Some of Mozambique’s state companies were well run and profitable, but in the past decade many have become sloppy and inefficient, if not corrupt. Power cuts in Beira (Sofala Province) and Maputo reflected a decade of deferred maintenance and slow responses to problems at Electricidade de Moçambique (EdM). mCel, the first mobile phone company and long the leader, has slipped into third place.
Tickets on the airline LAM are expensive and the company is inefficient. Land line telephone company Telecomunicações de Moçambique (TDM) is in debt because it has allowed both private and public customers to get away with not paying their bills, according to the Deputy Minister of Transport and Communications, Manuela Ribeiro.
It seems as if jobs are increasingly filled by friends and relatives who feel no responsibility to do more than the minimum, while management is lax. This leads to increasing pressure to privatise the remaining state companies and end an important area of Frelimo patronage. But change is happening in some areas.
On 24 June, the respected Energy Minister Pedro Couto dismissed four senior executives and board members of EdM, leaving in place only the Chief Executive Officer, Mateus Magala. Three of the executives had only been appointed in September 2014 under the former Guebuza government. On 8 July EdM launched an unprecedented (for Mozambique) international recruitment campaign to fill the posts. Preference will be given to Mozambicans and the four, and other EdM staff, can apply for the reconfigured jobs. The recruitment process is being run by South African recruiter Eileen Drysdale of Into Africa Recruitment. EdM has also published its first code of ethics.
Marcelo Mosse writes in his newsletter that the state holding company IGEPE wants to introduce a more disciplined selection process for administrators, similar to what Minister Couto has done, but this is being resisted by the Council of Ministers who do not want to lose their patronage powers.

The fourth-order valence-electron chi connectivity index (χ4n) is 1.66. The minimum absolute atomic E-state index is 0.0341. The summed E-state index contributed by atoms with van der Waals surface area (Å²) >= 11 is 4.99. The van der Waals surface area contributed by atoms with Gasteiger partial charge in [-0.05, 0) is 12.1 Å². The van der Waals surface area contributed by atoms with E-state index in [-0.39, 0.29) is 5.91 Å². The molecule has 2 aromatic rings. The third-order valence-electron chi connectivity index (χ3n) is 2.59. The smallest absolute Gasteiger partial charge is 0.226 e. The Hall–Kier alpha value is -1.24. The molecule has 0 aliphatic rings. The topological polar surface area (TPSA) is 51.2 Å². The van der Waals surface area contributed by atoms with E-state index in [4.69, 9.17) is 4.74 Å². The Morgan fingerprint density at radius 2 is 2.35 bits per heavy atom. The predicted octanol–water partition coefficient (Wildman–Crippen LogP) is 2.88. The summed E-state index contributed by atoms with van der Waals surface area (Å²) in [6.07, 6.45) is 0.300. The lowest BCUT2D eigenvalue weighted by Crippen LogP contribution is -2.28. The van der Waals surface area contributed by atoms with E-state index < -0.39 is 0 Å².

More than 26,000 civil servants have not given proof of their existence and have had their salaries stopped, it was announced on 5 July. There was a campaign between July and December last year to take biometric data from all civil servants, and over 309,000 employees had their fingerprints taken.
O País notes that most of those who failed to prove they existed are in cities, including 6,500 in Maputo and Matola, where the publicity campaign was greatest. This suggests they are “ghost workers”, with officials pocketing salaries of non-existent staff. In the Ministry of Education and the army, nearly US$2-million was siphoned off in this way.
The first coherent explanation of why the EU has banned flights by Mozambican airlines has been given by Alves Gomes, a pilot and vice-president for transport of CTA. For more than two decades Mozambique has been ignoring the “recommendations” (which are in fact obligatory) of the International Civil Aviation Organization (ICAO) relating to the national airline LAM, Mozambique’s airports, and the local civil aviation regulator. He explains that in 2010 LAM signed a contract with Air Seychelles, a subsidiary of Air France, to fly to Europe. Air Seychelles demanded upgrading of the airports, so LAM cancelled the contract, so parent Air France released the list of problems, and Mozambique was put on the EU blacklist. Gomes says, simply, “we’ll never get off the black list” because the Civil Aviation Institute has many so many workers who are “not qualified” for their job, and because LAM, “now has a Board of Directors without anyone who understands aviation”.
Source: Mozambique News Reports & Clippings/O País
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